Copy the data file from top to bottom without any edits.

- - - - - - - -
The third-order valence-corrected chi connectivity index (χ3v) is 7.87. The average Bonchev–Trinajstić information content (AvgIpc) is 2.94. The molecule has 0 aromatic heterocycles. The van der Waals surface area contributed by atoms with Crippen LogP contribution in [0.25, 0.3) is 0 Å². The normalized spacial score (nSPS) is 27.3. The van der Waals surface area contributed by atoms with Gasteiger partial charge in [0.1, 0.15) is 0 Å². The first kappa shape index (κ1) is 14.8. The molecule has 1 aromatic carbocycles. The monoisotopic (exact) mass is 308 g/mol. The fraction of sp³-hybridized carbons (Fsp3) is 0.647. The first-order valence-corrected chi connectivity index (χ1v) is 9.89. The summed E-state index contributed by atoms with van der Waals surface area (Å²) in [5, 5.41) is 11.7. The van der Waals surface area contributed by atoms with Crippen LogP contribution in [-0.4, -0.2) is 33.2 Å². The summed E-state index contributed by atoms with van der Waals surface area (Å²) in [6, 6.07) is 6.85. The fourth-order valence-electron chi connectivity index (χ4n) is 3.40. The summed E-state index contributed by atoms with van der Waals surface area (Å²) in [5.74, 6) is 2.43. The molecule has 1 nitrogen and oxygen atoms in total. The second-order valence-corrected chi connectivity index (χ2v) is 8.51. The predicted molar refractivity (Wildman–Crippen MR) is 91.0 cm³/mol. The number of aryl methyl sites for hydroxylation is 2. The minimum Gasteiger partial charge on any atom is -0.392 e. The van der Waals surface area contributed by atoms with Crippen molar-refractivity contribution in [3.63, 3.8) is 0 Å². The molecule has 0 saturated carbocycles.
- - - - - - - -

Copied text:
The third-order valence-corrected chi connectivity index (χ3v) is 7.87. The average Bonchev–Trinajstić information content (AvgIpc) is 2.94. The molecule has 0 aromatic heterocycles. The van der Waals surface area contributed by atoms with Crippen LogP contribution in [0.25, 0.3) is 0 Å². The normalized spacial score (nSPS) is 27.3. The van der Waals surface area contributed by atoms with Gasteiger partial charge in [0.1, 0.15) is 0 Å². The first kappa shape index (κ1) is 14.8. The molecule has 1 aromatic carbocycles. The monoisotopic (exact) mass is 308 g/mol. The fraction of sp³-hybridized carbons (Fsp3) is 0.647. The first-order valence-corrected chi connectivity index (χ1v) is 9.89. The summed E-state index contributed by atoms with van der Waals surface area (Å²) in [5, 5.41) is 11.7. The van der Waals surface area contributed by atoms with Crippen LogP contribution in [-0.4, -0.2) is 33.2 Å². The summed E-state index contributed by atoms with van der Waals surface area (Å²) in [6, 6.07) is 6.85. The fourth-order valence-electron chi connectivity index (χ4n) is 3.40. The summed E-state index contributed by atoms with van der Waals surface area (Å²) in [5.74, 6) is 2.43. The molecule has 1 nitrogen and oxygen atoms in total. The second-order valence-corrected chi connectivity index (χ2v) is 8.51. The predicted molar refractivity (Wildman–Crippen MR) is 91.0 cm³/mol. The number of aryl methyl sites for hydroxylation is 2. The minimum Gasteiger partial charge on any atom is -0.392 e. The van der Waals surface area contributed by atoms with Crippen molar-refractivity contribution in [3.63, 3.8) is 0 Å². The molecule has 0 saturated carbocycles.